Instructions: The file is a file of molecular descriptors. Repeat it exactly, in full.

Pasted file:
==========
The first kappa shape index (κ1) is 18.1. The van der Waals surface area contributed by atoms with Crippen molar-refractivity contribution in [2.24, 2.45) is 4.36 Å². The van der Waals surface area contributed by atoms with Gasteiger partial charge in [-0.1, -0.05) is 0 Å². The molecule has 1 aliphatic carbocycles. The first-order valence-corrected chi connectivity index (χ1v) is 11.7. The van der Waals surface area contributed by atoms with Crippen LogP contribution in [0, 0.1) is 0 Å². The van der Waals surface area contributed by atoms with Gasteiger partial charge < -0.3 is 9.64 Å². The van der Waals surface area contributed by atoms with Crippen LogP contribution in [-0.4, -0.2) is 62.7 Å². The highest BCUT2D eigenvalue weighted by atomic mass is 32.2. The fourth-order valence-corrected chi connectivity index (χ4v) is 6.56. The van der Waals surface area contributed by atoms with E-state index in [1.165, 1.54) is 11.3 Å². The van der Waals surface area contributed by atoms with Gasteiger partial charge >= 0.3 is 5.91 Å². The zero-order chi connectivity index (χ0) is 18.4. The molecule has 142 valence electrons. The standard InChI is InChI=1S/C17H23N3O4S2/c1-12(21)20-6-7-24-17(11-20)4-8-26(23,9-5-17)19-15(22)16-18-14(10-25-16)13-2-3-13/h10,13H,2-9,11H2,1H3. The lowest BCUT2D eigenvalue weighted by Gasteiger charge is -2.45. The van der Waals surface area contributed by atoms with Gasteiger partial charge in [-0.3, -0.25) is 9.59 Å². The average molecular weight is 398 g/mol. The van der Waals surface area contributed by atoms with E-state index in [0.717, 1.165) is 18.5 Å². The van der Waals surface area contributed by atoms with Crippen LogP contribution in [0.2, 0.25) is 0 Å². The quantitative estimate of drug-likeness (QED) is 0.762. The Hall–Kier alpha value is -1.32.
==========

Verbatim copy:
The first kappa shape index (κ1) is 18.1. The van der Waals surface area contributed by atoms with Crippen molar-refractivity contribution in [2.24, 2.45) is 4.36 Å². The van der Waals surface area contributed by atoms with Gasteiger partial charge in [-0.1, -0.05) is 0 Å². The molecule has 1 aliphatic carbocycles. The first-order valence-corrected chi connectivity index (χ1v) is 11.7. The van der Waals surface area contributed by atoms with Crippen LogP contribution in [0, 0.1) is 0 Å². The van der Waals surface area contributed by atoms with Gasteiger partial charge < -0.3 is 9.64 Å². The van der Waals surface area contributed by atoms with Crippen LogP contribution in [-0.4, -0.2) is 62.7 Å². The highest BCUT2D eigenvalue weighted by atomic mass is 32.2. The fourth-order valence-corrected chi connectivity index (χ4v) is 6.56. The van der Waals surface area contributed by atoms with E-state index in [1.165, 1.54) is 11.3 Å². The van der Waals surface area contributed by atoms with Gasteiger partial charge >= 0.3 is 5.91 Å². The zero-order chi connectivity index (χ0) is 18.4. The molecule has 142 valence electrons. The standard InChI is InChI=1S/C17H23N3O4S2/c1-12(21)20-6-7-24-17(11-20)4-8-26(23,9-5-17)19-15(22)16-18-14(10-25-16)13-2-3-13/h10,13H,2-9,11H2,1H3. The lowest BCUT2D eigenvalue weighted by Gasteiger charge is -2.45. The van der Waals surface area contributed by atoms with Gasteiger partial charge in [-0.3, -0.25) is 9.59 Å². The average molecular weight is 398 g/mol. The van der Waals surface area contributed by atoms with E-state index in [0.717, 1.165) is 18.5 Å². The van der Waals surface area contributed by atoms with Crippen LogP contribution in [0.2, 0.25) is 0 Å². The quantitative estimate of drug-likeness (QED) is 0.762. The Hall–Kier alpha value is -1.32.